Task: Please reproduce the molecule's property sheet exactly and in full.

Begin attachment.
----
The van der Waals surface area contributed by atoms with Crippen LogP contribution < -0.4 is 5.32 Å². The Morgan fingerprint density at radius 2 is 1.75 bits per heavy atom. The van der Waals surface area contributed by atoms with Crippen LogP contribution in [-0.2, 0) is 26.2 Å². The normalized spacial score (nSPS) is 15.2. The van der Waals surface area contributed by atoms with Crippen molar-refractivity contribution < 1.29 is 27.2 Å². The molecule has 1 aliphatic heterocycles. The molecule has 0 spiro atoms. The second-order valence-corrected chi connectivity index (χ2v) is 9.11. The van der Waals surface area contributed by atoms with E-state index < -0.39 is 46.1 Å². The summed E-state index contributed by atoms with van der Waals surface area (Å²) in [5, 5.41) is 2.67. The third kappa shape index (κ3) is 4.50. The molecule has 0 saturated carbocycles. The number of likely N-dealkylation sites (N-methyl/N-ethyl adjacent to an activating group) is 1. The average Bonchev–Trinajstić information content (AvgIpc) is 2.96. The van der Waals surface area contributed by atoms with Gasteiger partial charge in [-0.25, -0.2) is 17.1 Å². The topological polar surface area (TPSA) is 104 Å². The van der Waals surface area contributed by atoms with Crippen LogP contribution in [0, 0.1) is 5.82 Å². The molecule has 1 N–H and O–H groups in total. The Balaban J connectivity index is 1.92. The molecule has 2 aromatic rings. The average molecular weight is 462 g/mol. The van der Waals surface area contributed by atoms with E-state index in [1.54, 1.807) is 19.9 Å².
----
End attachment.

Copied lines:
The van der Waals surface area contributed by atoms with Crippen LogP contribution < -0.4 is 5.32 Å². The Morgan fingerprint density at radius 2 is 1.75 bits per heavy atom. The van der Waals surface area contributed by atoms with Crippen LogP contribution in [-0.2, 0) is 26.2 Å². The normalized spacial score (nSPS) is 15.2. The van der Waals surface area contributed by atoms with Crippen molar-refractivity contribution < 1.29 is 27.2 Å². The molecule has 1 aliphatic heterocycles. The molecule has 0 spiro atoms. The second-order valence-corrected chi connectivity index (χ2v) is 9.11. The van der Waals surface area contributed by atoms with E-state index < -0.39 is 46.1 Å². The summed E-state index contributed by atoms with van der Waals surface area (Å²) in [5, 5.41) is 2.67. The third kappa shape index (κ3) is 4.50. The molecule has 0 saturated carbocycles. The number of likely N-dealkylation sites (N-methyl/N-ethyl adjacent to an activating group) is 1. The average Bonchev–Trinajstić information content (AvgIpc) is 2.96. The van der Waals surface area contributed by atoms with Gasteiger partial charge in [-0.25, -0.2) is 17.1 Å². The topological polar surface area (TPSA) is 104 Å². The van der Waals surface area contributed by atoms with Crippen LogP contribution in [0, 0.1) is 5.82 Å². The molecule has 1 N–H and O–H groups in total. The Balaban J connectivity index is 1.92. The molecule has 2 aromatic rings. The average molecular weight is 462 g/mol. The van der Waals surface area contributed by atoms with E-state index in [1.54, 1.807) is 19.9 Å².